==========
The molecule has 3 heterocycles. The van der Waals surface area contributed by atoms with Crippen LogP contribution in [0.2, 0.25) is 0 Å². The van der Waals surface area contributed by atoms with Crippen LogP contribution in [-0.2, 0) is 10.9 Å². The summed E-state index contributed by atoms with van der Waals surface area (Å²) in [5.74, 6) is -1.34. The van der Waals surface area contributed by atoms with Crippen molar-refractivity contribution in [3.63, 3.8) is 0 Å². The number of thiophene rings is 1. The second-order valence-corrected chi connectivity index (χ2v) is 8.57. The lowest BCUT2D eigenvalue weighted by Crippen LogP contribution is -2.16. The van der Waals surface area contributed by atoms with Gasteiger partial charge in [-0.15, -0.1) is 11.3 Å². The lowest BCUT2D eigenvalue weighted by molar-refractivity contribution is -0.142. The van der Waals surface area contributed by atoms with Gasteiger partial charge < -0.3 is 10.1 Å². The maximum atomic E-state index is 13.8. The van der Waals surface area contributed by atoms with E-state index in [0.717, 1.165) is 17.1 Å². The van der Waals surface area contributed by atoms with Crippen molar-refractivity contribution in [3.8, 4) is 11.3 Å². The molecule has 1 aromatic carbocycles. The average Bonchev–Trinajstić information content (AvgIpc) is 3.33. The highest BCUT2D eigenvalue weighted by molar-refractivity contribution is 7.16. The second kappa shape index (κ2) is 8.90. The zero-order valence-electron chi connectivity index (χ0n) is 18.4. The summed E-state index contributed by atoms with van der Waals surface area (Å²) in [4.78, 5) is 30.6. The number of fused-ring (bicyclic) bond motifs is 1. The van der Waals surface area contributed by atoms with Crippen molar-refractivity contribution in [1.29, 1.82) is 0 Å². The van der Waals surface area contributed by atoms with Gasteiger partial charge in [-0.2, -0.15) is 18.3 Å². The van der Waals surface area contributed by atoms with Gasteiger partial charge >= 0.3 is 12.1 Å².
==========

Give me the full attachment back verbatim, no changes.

The molecule has 3 heterocycles. The van der Waals surface area contributed by atoms with Crippen LogP contribution in [0.2, 0.25) is 0 Å². The van der Waals surface area contributed by atoms with Crippen LogP contribution in [-0.2, 0) is 10.9 Å². The summed E-state index contributed by atoms with van der Waals surface area (Å²) in [5.74, 6) is -1.34. The van der Waals surface area contributed by atoms with Crippen molar-refractivity contribution in [3.63, 3.8) is 0 Å². The number of thiophene rings is 1. The second-order valence-corrected chi connectivity index (χ2v) is 8.57. The lowest BCUT2D eigenvalue weighted by Crippen LogP contribution is -2.16. The van der Waals surface area contributed by atoms with Gasteiger partial charge in [-0.15, -0.1) is 11.3 Å². The lowest BCUT2D eigenvalue weighted by molar-refractivity contribution is -0.142. The van der Waals surface area contributed by atoms with Gasteiger partial charge < -0.3 is 10.1 Å². The maximum atomic E-state index is 13.8. The van der Waals surface area contributed by atoms with E-state index in [0.717, 1.165) is 17.1 Å². The van der Waals surface area contributed by atoms with Crippen molar-refractivity contribution in [3.8, 4) is 11.3 Å². The molecule has 1 aromatic carbocycles. The average Bonchev–Trinajstić information content (AvgIpc) is 3.33. The highest BCUT2D eigenvalue weighted by molar-refractivity contribution is 7.16. The second kappa shape index (κ2) is 8.90. The zero-order valence-electron chi connectivity index (χ0n) is 18.4. The summed E-state index contributed by atoms with van der Waals surface area (Å²) in [4.78, 5) is 30.6. The number of fused-ring (bicyclic) bond motifs is 1. The van der Waals surface area contributed by atoms with Crippen molar-refractivity contribution in [1.29, 1.82) is 0 Å². The van der Waals surface area contributed by atoms with Gasteiger partial charge in [-0.2, -0.15) is 18.3 Å². The van der Waals surface area contributed by atoms with Gasteiger partial charge >= 0.3 is 12.1 Å².